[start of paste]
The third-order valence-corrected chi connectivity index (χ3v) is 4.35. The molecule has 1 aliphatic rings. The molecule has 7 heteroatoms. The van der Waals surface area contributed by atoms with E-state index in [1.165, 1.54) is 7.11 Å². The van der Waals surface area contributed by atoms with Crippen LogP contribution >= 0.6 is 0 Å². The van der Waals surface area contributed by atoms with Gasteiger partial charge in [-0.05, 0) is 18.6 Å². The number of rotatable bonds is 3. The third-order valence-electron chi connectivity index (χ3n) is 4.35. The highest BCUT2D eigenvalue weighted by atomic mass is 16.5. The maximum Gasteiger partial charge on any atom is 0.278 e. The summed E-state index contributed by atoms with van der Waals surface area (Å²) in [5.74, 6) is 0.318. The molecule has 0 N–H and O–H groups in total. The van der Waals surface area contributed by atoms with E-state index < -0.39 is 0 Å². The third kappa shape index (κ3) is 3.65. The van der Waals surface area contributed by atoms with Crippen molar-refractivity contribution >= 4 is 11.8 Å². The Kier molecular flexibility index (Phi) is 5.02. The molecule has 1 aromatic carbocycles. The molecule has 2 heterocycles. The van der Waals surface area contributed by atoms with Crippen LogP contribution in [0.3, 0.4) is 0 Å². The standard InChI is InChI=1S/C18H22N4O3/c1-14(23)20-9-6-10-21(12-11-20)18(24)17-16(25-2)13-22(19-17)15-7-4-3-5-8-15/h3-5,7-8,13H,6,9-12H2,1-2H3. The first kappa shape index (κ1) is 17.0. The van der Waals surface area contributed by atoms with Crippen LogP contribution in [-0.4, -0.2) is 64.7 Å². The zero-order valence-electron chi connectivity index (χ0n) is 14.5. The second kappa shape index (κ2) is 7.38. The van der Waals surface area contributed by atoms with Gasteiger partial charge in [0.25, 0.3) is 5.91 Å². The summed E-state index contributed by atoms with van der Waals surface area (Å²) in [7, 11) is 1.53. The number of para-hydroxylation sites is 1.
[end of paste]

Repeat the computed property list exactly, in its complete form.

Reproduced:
The third-order valence-corrected chi connectivity index (χ3v) is 4.35. The molecule has 1 aliphatic rings. The molecule has 7 heteroatoms. The van der Waals surface area contributed by atoms with E-state index in [1.165, 1.54) is 7.11 Å². The van der Waals surface area contributed by atoms with Crippen LogP contribution >= 0.6 is 0 Å². The van der Waals surface area contributed by atoms with Gasteiger partial charge in [-0.05, 0) is 18.6 Å². The number of rotatable bonds is 3. The third-order valence-electron chi connectivity index (χ3n) is 4.35. The highest BCUT2D eigenvalue weighted by atomic mass is 16.5. The maximum Gasteiger partial charge on any atom is 0.278 e. The summed E-state index contributed by atoms with van der Waals surface area (Å²) in [5.74, 6) is 0.318. The molecule has 0 N–H and O–H groups in total. The van der Waals surface area contributed by atoms with E-state index < -0.39 is 0 Å². The third kappa shape index (κ3) is 3.65. The van der Waals surface area contributed by atoms with Crippen molar-refractivity contribution >= 4 is 11.8 Å². The Kier molecular flexibility index (Phi) is 5.02. The molecule has 1 aromatic carbocycles. The molecule has 2 heterocycles. The van der Waals surface area contributed by atoms with Crippen LogP contribution in [0.3, 0.4) is 0 Å². The standard InChI is InChI=1S/C18H22N4O3/c1-14(23)20-9-6-10-21(12-11-20)18(24)17-16(25-2)13-22(19-17)15-7-4-3-5-8-15/h3-5,7-8,13H,6,9-12H2,1-2H3. The first kappa shape index (κ1) is 17.0. The van der Waals surface area contributed by atoms with Crippen LogP contribution in [-0.4, -0.2) is 64.7 Å². The zero-order valence-electron chi connectivity index (χ0n) is 14.5. The second kappa shape index (κ2) is 7.38. The van der Waals surface area contributed by atoms with Gasteiger partial charge in [0.25, 0.3) is 5.91 Å². The summed E-state index contributed by atoms with van der Waals surface area (Å²) in [7, 11) is 1.53. The number of para-hydroxylation sites is 1.